Everything Hot Is ‘Unwinding’ in $21 Billion of Clean-Power ETFs
(Bloomberg) -- One of the hottest trades in the $5.9 trillion U.S. ETF market is cooling fast.
The $20.7 billion clean-energy sector has been bleeding cash, with one prominent green product -- the $3.7 billion Invesco Solar exchange-traded fund (U.S. ticker: TAN) -- on course for a seventh week of investor exits, equaling the longest run of outflows in its 13-year history.
The biggest fund in the space, the $5.7 billion iShares Global Clean Energy ETF (ICLN), is down 23% from its January peak.
It all points to the hot-money crowd stepping back from an industry that boomed on bets U.S. President Joe Biden will introduce game-changing environmental policies in the world’s largest economy.
“You have a bunch of momentum and speculative buyers that have come in and bought everything that was hot,” said Tom Essaye, a former Merrill Lynch trader who founded “The Sevens Report” newsletter, which tracks daily gyrations in the market. “Now you’re seeing everything that was hot start to unwind.”
The sector’s woes come after the $1.5 trillion rout in the broader tech industry, spurred by higher yields and investors rotating toward cyclical shares that trade with cheaper valuations.
That selloff was gathering fresh pace in Friday trading amid rising U.S. borrowing costs -- a gut-check for those riding the everything rally.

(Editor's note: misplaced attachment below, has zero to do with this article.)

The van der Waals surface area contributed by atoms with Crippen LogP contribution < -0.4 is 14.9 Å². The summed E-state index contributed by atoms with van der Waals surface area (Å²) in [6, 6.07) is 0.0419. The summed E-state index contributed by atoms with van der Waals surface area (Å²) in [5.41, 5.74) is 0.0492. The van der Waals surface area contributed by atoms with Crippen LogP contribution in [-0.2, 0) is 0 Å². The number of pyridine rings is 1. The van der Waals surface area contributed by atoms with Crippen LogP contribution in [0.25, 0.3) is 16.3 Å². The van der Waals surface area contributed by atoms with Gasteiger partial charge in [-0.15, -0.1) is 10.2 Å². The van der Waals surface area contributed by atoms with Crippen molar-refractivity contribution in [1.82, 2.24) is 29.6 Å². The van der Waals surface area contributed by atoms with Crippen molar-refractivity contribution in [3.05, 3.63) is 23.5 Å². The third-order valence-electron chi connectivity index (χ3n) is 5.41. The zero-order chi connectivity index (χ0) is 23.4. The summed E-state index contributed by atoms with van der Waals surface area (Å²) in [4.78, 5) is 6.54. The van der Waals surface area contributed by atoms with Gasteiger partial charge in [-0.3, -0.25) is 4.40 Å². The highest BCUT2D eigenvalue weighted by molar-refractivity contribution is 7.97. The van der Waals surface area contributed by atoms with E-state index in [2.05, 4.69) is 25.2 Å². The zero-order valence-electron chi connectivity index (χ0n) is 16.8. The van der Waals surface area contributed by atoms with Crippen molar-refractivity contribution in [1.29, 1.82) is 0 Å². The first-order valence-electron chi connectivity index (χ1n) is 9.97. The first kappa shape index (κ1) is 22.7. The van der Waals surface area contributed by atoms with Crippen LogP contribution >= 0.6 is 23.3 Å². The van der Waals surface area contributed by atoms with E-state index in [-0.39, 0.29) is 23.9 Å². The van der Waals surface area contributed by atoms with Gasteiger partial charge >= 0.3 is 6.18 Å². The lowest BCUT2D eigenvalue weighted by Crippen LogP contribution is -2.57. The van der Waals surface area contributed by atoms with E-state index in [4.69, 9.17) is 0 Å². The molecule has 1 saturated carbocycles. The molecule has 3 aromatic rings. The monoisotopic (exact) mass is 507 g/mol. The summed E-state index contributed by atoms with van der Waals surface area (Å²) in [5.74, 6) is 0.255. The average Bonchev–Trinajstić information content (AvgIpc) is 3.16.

As TAN withdrawals continue, the First Trust NASDAQ Clean Edge Green Energy Index Fund (QCLN) is on pace for its first month of outflows in almost a year. ICLN has fared better, though it still suffered exits in each of the past three weeks.
That’s a far cry from the start of the year, when they all posted record inflows in January.
“Many of these companies aren’t profitable right now, so it’s a bit of a longer duration investment,” said Michael Arone, chief investment strategist for the U.S. SPDR ETF business at State Street Global Advisors. “They have high growth prospects in the future and as interest rates rise, the value of those earnings declines.”
That’s on show under the hood of the Invesco solar fund. For instance, Enphase Energy Inc. and SolarEdge Technologies Inc. -- its largest holdings -- have each slumped more than 19% from their January highs.
TAN surged by almost a fifth in the first six weeks of 2021, rising about four times faster than the S&P 500 Index. Since then the benchmark U.S. equity gauge is up 4.8%, while TAN is down 3.9% for the year.
All the same, to clean-energy bulls, the poor run of performance will likely be viewed as a blip.
The policy backdrop looks supportive, with Biden promising to completely decarbonize the U.S. power industry by 2035. Meanwhile, shifting social and corporate attitudes are rapidly pushing clean energy up the agenda.
“The short-term oriented hot money crowd has picked up their marbles and is going to play elsewhere,” said Ben Johnson, Morningstar Inc.’s global director of ETF research. “The amount of money you see coming and going isn’t necessarily coming from the buy-and-hold crowd.”
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